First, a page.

If a patient asks: What level of detail can staff see in my behavioral health records – appointments, medications, hospitalizations, etc.?

Everything that has been documented in our electronic health record system is viewable to those with an appropriate need to do so. More comprehensive patient information is linked to improved care and outcomes. This is one of the many benefits of the electronic health record system.

If a patient asks: Can I request that you limit what you use or share from my behavioral health records?

Federal law allows patients to ask UW Health to limit the ways it uses or shares certain health information for treatment, payment or health care operations. The UW Health Notice of Privacy Practices addresses this question and explains that we are not required to agree to the request, except in limited circumstances.

If a patient asks: What are my rights when it comes to my health record?

Information about your rights and UW Health’s responsibilities is in our Notice of Privacy Practices. Here is a copy of UW Health’s Notice of Privacy Practices that describes your rights. We also have a summary of the Notice of Privacy Practices, which is a shorter document that also describes your rights.

If a patient asks: I’m displeased to learn that my behavioral health records are viewable by anyone other than my behavioral health provider. Who can I talk to about this?

We understand that you might have concerns, but please know that our commitment to protecting the confidentiality of your medical record has not changed. Your right to privacy is important to us. State and federal laws and our high ethical standards require that we maintain the confidentiality of patients’ health information and they limit the ways we can use and share that information. If you would like to discuss your privacy rights further, we invite you to contact our Patient Relations or Patient Resources Representatives. I can provide you with a copy of UW Health Notice of Privacy Practices. And here is contact information for Patient Relations and Patient Resources:

UW Hospital and Clinics – Patient Relations Department
600 Highland Avenue G7/210
Madison WI, 53792-2460
(608) 263-8009
patientrelations@uwhealth.org

UW Health Clinics – Patient Resources
7974 UW Health Court
Middleton, WI 53562
(608) 821-4819
patient.resources@uwmf.wisc.edu

Can patients request a break the glass level of confidentiality on a case-by-case basis? For example, if they have concerns about their confidentiality.

A UW Health workgroup studied Break The Glass (BTG) use at UW Health and benchmarked it against that of other health care organizations in Wisconsin. After careful consideration, UW Health decided to remove the barriers to coordinating care for behavioral health patients by discontinuing the use of the BTG tool for behavioral health records. UW Health does not offer BTG on a case-by-case basis. We understand that some patients might have concerns about the confidentiality of their health care information and we want patients to know that UW Health is committed to protecting the confidentiality of its patients’ medical records. If a patient wants to discuss his or her concerns about medical record confidentiality, the patient may contact UW Health Patient Relations or Patient Resources. Below is the contact information for Patient Relations and Patient Resources:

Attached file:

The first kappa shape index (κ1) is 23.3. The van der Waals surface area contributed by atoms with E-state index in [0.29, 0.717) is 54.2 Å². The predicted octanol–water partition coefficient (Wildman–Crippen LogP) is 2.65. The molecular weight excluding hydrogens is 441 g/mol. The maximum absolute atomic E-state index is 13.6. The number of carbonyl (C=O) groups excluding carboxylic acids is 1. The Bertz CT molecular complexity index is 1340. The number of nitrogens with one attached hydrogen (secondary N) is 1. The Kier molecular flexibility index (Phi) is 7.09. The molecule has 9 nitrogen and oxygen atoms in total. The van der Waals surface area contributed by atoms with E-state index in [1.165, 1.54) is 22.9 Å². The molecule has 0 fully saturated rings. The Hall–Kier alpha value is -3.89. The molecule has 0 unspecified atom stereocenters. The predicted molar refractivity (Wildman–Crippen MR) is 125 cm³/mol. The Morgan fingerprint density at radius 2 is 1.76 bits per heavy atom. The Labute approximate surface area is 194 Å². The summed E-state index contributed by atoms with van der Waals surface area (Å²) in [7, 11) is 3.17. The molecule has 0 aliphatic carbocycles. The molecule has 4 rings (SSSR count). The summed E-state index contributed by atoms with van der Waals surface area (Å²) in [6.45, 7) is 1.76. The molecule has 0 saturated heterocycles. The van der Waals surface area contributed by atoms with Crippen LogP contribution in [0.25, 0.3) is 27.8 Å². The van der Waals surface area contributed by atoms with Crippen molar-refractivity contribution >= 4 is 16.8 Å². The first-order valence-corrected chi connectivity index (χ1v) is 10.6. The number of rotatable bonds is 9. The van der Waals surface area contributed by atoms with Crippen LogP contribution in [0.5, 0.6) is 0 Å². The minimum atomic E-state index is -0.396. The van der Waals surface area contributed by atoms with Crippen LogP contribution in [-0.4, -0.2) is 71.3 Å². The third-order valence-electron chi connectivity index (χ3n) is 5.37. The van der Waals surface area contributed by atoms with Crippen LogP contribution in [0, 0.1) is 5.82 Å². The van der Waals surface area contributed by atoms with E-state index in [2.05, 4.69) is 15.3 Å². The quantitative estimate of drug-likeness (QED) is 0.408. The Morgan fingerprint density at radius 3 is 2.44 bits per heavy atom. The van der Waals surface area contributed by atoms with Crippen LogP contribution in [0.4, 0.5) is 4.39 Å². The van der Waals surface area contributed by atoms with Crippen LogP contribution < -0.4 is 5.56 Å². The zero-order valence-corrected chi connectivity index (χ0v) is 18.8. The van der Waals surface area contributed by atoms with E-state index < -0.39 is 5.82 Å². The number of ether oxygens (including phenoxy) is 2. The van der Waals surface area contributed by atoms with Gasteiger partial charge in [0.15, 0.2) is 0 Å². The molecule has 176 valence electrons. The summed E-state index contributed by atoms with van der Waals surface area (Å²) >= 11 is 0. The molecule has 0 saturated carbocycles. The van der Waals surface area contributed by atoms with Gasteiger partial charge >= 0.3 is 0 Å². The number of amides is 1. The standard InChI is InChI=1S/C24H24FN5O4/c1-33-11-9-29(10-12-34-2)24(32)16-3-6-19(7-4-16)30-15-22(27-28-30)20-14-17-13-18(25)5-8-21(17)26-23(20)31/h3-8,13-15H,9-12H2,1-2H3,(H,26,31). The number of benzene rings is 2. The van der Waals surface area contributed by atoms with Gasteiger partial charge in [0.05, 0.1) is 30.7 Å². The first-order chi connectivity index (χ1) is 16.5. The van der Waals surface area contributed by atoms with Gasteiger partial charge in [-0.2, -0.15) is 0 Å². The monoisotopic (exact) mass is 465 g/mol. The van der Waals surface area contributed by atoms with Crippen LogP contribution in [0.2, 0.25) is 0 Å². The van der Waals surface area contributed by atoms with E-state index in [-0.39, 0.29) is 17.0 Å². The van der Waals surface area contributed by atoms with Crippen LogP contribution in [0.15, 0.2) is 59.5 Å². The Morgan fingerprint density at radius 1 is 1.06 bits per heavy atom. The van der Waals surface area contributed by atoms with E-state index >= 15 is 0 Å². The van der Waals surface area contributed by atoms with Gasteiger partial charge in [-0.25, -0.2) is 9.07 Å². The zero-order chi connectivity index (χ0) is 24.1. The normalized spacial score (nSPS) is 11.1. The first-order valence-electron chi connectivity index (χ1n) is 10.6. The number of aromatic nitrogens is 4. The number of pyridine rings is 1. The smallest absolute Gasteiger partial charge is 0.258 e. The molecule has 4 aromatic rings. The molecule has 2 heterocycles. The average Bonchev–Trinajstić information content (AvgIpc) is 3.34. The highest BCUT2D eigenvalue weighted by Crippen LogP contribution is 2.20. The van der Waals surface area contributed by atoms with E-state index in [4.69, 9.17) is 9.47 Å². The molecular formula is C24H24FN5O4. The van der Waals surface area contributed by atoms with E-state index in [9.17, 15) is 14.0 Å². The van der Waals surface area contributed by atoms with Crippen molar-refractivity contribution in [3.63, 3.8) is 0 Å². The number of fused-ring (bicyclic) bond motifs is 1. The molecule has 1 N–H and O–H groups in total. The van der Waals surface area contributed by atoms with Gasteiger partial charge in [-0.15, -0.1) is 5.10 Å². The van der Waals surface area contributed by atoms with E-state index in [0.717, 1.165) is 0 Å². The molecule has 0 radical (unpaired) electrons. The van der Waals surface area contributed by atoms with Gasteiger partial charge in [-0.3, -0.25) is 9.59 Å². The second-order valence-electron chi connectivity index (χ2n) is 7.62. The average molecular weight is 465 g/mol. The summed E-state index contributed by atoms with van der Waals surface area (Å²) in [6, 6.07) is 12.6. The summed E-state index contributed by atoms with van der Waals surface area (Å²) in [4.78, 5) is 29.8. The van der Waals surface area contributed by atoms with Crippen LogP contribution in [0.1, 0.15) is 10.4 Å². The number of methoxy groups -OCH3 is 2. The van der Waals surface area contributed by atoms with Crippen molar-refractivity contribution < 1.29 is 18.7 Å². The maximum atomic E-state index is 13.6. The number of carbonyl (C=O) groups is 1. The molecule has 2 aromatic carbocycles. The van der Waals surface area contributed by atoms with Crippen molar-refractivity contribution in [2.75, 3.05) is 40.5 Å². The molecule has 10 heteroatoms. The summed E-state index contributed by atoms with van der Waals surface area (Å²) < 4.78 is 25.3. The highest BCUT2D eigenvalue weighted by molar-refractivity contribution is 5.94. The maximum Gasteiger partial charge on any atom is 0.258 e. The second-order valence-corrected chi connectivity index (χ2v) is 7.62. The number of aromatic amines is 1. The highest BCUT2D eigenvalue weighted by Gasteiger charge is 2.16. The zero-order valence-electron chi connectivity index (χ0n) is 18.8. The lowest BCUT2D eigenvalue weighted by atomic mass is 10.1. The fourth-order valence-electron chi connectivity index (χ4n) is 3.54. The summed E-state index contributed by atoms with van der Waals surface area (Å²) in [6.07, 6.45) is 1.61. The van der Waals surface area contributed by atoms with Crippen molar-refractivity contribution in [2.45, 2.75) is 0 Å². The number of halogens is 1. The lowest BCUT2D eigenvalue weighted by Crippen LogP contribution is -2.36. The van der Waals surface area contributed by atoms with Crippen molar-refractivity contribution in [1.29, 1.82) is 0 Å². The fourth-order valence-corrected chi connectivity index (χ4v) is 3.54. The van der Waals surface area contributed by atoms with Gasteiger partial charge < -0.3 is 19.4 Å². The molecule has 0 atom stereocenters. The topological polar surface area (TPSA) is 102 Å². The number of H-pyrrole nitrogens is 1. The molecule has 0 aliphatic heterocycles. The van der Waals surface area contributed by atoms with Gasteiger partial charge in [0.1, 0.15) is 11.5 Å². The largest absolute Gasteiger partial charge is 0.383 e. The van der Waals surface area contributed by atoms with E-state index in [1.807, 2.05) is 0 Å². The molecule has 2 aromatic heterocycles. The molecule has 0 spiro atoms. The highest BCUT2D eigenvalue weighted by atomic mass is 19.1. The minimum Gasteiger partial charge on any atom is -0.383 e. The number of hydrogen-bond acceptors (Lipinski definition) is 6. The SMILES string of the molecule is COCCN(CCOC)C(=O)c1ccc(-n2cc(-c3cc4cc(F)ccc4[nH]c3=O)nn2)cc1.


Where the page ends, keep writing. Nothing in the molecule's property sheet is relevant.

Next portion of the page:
UW Hospital and Clinics – Patient Relations Department
600 Highland Avenue G7/210
Madison WI, 53792-2460
(608) 263-8009
patientrelations@uwhealth.org

UW Health Clinics – Patient Resources
7974 UW Health Court
Middleton, WI 53562
(608) 821-4819
patient.resources@uwmf.wisc.edu

Patients have the right under federal law to ask UW Health to limit the ways it uses or shares certain health information for treatment, payment or health care operations. The UW Health Notice of Privacy Practices addresses this right and also explains that the law does not require UW Health to agree to the request, except in limited circumstances. Click here for a copy of the Notice of Privacy Practices. If a patient wants to request restrictions on UW Health’s use and disclosure of certain health information for treatment, payment or health care operations, the patient may contact the Health Information Management Team at (608) 263-6030, between 8am-5pm, Monday through Friday to make the request.

When a patient is signing the Notice of Privacy Practices form, is it only required to give the patient the summary and have the full packet available, if needed?

UW Health asks patients to sign an Acknowledgment of Notice of Privacy Practices to document the patient’s receipt of UW Health’s Notice of Privacy Practices. We recommend that you give the patient the full version of the Notice of Privacy Practices. Click here for a link to the full version. The full version of the Notice of Privacy Practices is a relatively short document, it is easy to understand and is likely to answer most of the questions a patient might have about UW Health’s use and disclosure of protected health information. Therefore, we recommend that patients receive the full version of the Notice of Privacy Practices.

Resources

UW Health HIPAA Notice of Privacy Practices (Full)

UW Health Notice of Privacy Practices (Summary)